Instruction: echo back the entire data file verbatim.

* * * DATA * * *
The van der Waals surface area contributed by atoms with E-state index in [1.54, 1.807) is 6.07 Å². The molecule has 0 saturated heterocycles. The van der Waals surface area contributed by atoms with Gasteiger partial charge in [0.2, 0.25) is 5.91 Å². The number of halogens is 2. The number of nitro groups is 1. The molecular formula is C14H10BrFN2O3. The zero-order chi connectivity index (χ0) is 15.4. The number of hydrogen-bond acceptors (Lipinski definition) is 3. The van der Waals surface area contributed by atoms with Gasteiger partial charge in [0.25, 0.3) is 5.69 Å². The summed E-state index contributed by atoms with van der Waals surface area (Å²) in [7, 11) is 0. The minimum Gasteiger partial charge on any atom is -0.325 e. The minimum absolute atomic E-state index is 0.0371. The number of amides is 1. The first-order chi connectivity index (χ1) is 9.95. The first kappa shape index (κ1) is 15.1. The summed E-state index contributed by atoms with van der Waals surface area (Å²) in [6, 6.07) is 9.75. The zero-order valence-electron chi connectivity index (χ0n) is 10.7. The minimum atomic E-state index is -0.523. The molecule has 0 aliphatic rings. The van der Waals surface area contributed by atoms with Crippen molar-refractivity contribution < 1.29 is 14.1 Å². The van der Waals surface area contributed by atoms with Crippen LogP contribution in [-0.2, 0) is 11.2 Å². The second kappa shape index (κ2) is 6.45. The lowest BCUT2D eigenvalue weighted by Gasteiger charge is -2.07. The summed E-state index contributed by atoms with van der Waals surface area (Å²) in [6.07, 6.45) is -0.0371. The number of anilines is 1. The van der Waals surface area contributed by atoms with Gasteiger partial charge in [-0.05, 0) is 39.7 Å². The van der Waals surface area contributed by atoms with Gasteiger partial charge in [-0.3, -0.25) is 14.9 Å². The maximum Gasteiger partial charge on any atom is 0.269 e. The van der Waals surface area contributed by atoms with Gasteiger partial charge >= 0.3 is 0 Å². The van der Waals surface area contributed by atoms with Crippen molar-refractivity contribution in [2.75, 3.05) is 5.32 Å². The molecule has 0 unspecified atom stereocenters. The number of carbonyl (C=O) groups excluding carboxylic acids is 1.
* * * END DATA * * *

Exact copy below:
The van der Waals surface area contributed by atoms with E-state index in [1.54, 1.807) is 6.07 Å². The molecule has 0 saturated heterocycles. The van der Waals surface area contributed by atoms with Gasteiger partial charge in [0.2, 0.25) is 5.91 Å². The number of halogens is 2. The number of nitro groups is 1. The molecular formula is C14H10BrFN2O3. The zero-order chi connectivity index (χ0) is 15.4. The number of hydrogen-bond acceptors (Lipinski definition) is 3. The van der Waals surface area contributed by atoms with Gasteiger partial charge in [0.25, 0.3) is 5.69 Å². The summed E-state index contributed by atoms with van der Waals surface area (Å²) in [7, 11) is 0. The minimum Gasteiger partial charge on any atom is -0.325 e. The minimum absolute atomic E-state index is 0.0371. The number of amides is 1. The first-order chi connectivity index (χ1) is 9.95. The first kappa shape index (κ1) is 15.1. The summed E-state index contributed by atoms with van der Waals surface area (Å²) in [6, 6.07) is 9.75. The zero-order valence-electron chi connectivity index (χ0n) is 10.7. The minimum atomic E-state index is -0.523. The molecule has 0 aliphatic rings. The van der Waals surface area contributed by atoms with Crippen molar-refractivity contribution < 1.29 is 14.1 Å². The van der Waals surface area contributed by atoms with Crippen LogP contribution in [-0.2, 0) is 11.2 Å². The second kappa shape index (κ2) is 6.45. The lowest BCUT2D eigenvalue weighted by Gasteiger charge is -2.07. The summed E-state index contributed by atoms with van der Waals surface area (Å²) in [6.07, 6.45) is -0.0371. The number of anilines is 1. The van der Waals surface area contributed by atoms with Gasteiger partial charge in [-0.05, 0) is 39.7 Å². The van der Waals surface area contributed by atoms with Gasteiger partial charge in [-0.3, -0.25) is 14.9 Å². The maximum Gasteiger partial charge on any atom is 0.269 e. The van der Waals surface area contributed by atoms with Gasteiger partial charge >= 0.3 is 0 Å². The van der Waals surface area contributed by atoms with Crippen molar-refractivity contribution in [2.75, 3.05) is 5.32 Å². The molecule has 0 unspecified atom stereocenters. The number of carbonyl (C=O) groups excluding carboxylic acids is 1.